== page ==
* Why are you participating in 23 Things @ NEFLIN? What do you hope to learn?
I am participating in 23 Things as a requirement for my LIS 635 Reference course. By completing the 23 Things, I hope to learn more information about Library 2.0 as well as additional tips and examples of ways to incorporate L2 techniques and changes into my professional career.
* How has the Internet and the vast resource it can be affected your use of time at work and/or at home?
When I first used the Internet in 1996, I was simply amazed at the wonder if it all. How incredible and unbelievable it was when my brother and I first "chatted" together for a few minutes with someone from Oregon! I didn't believe my brother when he said we were actually typing to someone who lived halfway across the country and that that person was instantly receiving our messages and responding to them. But it turns out he wasn't kidding, and thanks to the wonder of the Internet, I've since made some real-life (not just online) friends in many states across the country.
Nowadays, with the endless amounts of information and websites available online, I feel almost overwhelmed when searching for information on specific topics of interest. The public web is overwrought with information -- some good, some bad -- and every now and then I feel as though I'm drowning in a sea of websites and conflicting "facts."
That's certainly not to say the Internet doesn't serve an incredible purpose for me, both at home and at work. I use it on an almost-daily basis, for even on days when I'm too busy to actually surf the web or log into Facebook or my other daily sites, I still check my personal email, whether on my work computer, my personal laptop, or my cell phone. It's amazing how the Internet has completely changed my personal habits and routines. When I first moved into my townhouse, I went without my own Internet connection for several months, during which time I used unreliable unprotected network signals that my laptop picked up (and usually dropped after several minutes). I felt slightly lost, but at the same time, I found other ways to manage my time -- books! :-)
At work, I use the internet daily, for tasks that include such things as checking email and looking up information for storytimes and additional programs, and using our book vendors' websites to look up book information and reviews when doing collection development (including both ordering and weeding). And, of course, I use the Internet when working the service desk -- aside from our online card catalog, Amazon is extremely helpful for looking up books for patrons, and I make use of websites that list information on series books and databases for kids who need information for class reports.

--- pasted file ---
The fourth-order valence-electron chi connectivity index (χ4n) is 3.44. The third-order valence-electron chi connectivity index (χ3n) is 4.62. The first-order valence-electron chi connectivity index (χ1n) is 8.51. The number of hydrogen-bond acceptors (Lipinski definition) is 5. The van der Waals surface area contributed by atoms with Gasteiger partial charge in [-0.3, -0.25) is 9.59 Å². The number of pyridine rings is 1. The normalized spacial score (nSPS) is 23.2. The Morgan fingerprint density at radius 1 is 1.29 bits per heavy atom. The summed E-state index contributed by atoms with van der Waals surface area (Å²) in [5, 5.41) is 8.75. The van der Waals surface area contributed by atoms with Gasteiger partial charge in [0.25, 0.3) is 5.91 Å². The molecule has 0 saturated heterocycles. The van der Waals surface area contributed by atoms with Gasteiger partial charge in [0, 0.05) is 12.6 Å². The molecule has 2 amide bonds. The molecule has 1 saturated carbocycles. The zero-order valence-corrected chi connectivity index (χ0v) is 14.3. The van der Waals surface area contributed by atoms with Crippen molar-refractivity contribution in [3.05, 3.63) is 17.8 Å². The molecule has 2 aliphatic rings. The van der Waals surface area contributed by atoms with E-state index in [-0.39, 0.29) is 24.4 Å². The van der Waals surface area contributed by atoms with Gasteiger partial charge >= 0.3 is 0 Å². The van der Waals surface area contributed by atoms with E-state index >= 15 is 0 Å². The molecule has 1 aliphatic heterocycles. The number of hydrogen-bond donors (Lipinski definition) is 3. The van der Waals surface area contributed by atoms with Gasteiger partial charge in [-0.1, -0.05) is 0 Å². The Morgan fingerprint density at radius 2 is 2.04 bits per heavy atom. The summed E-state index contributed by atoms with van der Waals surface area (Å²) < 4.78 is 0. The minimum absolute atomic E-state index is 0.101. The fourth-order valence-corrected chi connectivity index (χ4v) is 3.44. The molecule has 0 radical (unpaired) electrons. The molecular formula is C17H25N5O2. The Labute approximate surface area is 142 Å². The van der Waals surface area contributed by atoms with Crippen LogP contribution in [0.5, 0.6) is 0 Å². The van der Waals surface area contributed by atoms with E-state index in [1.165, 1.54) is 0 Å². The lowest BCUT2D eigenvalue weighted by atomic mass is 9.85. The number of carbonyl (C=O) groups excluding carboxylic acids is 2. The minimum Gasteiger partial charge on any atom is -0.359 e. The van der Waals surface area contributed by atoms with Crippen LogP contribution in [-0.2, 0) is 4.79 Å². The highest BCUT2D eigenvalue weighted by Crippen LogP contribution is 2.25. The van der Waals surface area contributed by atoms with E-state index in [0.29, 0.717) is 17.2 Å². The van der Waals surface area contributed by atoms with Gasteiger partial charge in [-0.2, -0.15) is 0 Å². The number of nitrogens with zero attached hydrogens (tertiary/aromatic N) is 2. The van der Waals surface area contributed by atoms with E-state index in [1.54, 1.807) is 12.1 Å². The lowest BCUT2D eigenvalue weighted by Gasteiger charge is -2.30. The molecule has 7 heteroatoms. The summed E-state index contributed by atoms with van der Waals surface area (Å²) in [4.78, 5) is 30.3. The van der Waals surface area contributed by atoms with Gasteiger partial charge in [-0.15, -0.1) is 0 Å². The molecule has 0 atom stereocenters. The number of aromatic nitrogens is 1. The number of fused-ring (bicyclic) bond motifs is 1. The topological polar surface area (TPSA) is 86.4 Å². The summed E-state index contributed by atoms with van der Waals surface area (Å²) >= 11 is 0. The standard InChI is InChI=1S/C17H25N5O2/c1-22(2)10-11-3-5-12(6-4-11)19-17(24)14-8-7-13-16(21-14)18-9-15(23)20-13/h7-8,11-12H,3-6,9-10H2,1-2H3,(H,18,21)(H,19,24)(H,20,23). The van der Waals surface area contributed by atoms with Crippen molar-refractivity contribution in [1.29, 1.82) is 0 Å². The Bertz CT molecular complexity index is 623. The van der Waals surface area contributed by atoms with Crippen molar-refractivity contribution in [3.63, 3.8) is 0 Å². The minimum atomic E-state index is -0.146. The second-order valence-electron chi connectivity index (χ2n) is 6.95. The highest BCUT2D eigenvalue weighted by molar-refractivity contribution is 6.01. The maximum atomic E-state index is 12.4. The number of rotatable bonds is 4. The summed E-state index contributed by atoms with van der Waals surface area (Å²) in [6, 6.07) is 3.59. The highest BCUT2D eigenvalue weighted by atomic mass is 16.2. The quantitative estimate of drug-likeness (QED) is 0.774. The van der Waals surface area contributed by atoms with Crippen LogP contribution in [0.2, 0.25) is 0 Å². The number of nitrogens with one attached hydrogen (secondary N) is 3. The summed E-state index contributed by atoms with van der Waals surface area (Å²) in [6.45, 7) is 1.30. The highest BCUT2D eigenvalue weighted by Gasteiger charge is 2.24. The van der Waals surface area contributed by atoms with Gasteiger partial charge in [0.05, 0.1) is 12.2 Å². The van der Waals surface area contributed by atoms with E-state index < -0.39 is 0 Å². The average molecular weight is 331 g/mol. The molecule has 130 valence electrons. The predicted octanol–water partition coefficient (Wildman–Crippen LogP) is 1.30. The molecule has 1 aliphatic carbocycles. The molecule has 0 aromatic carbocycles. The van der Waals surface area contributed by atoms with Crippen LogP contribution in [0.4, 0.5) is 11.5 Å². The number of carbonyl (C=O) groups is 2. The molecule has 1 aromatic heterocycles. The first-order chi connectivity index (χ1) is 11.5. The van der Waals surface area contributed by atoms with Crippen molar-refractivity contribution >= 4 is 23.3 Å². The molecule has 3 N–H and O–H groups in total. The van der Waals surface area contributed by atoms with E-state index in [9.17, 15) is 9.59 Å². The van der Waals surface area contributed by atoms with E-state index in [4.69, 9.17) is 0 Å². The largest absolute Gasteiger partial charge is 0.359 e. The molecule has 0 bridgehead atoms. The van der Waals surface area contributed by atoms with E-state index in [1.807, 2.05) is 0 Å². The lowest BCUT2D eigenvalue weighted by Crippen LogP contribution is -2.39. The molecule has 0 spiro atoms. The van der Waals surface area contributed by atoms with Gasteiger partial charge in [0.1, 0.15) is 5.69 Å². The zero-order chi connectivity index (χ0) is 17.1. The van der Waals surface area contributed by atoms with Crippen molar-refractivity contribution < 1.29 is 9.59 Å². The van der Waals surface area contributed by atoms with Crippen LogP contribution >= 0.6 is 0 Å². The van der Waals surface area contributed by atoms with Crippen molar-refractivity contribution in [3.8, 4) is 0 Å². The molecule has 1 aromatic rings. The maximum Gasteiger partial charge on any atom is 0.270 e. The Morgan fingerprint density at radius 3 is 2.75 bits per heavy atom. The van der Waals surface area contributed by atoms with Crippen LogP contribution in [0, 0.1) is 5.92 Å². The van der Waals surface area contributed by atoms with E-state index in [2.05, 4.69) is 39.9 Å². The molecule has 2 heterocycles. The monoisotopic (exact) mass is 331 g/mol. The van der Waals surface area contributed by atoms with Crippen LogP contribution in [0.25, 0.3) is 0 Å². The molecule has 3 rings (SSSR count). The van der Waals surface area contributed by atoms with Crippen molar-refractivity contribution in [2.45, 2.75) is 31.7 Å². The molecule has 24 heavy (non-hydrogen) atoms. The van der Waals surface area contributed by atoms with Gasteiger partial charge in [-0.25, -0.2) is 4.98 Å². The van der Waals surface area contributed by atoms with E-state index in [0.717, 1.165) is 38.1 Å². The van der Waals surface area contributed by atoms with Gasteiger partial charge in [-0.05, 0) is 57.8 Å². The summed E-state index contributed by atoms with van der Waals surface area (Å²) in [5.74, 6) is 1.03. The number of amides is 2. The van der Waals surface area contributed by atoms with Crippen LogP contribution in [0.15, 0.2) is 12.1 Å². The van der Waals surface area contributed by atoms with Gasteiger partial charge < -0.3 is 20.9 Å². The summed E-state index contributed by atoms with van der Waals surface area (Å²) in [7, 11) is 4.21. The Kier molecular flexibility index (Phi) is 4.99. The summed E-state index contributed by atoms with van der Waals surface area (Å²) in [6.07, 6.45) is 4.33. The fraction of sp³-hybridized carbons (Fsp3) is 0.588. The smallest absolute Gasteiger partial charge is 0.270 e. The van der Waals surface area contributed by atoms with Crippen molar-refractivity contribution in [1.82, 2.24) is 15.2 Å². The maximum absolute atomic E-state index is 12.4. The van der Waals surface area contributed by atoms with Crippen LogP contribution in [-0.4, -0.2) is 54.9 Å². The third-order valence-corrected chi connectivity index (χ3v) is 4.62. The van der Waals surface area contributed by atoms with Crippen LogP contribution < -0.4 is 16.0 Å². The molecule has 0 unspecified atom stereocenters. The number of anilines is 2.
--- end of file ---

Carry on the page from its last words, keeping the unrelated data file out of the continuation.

The Internet has certainly changed the way I (and probably the vast majority of people who have regular access to it) use and spend my time and the way I look up information. Overwhelming? Certainly! But useful all the while.
* Where are you in your knowledge and use of Web 2.0 tools? How about your library?
I completed an online workshop last year on Web 2.0 tools, and it was interesting seeing the various kinds of resources available that could benefit libraries. My children's department at work has a Facebook page and a blog. The library as a whole has a Twitter account. I would love to have some kind of additional photo-sharing account (such as Flickr) for not just posting photos from programs, but for marketing parts of the library that people might not know about. We have a rather large collection of quilting books. How many people really know about all these great resources? What about our Playaways? Our private study rooms? It would be nice to have a Flickr account, or some other such means of sharing photos to highlight these areas and resources that we offer to our patrons. Within the last few years, we started creating videos to show at the schools when we make our yearly visits in May to promote our youth summer reading program, and we now have a YouTube account to which we post these videos.
So, while I'm quite familiar with using some of these well-known and common resources, it was interesting to learn about other resources in the Web 2.0 workshop last year. The point of the workshop was to familiarize its participants with different forms of Web 2.0 tools available for use on the professional level, and while I played around with many of them as requirements for the course, very few additional ones, aside from the ones mentioned above, actually stuck with me. Though I'm sure with additional practice and use of the other sources, my coworkers (and other library staff) and I would find more use for them.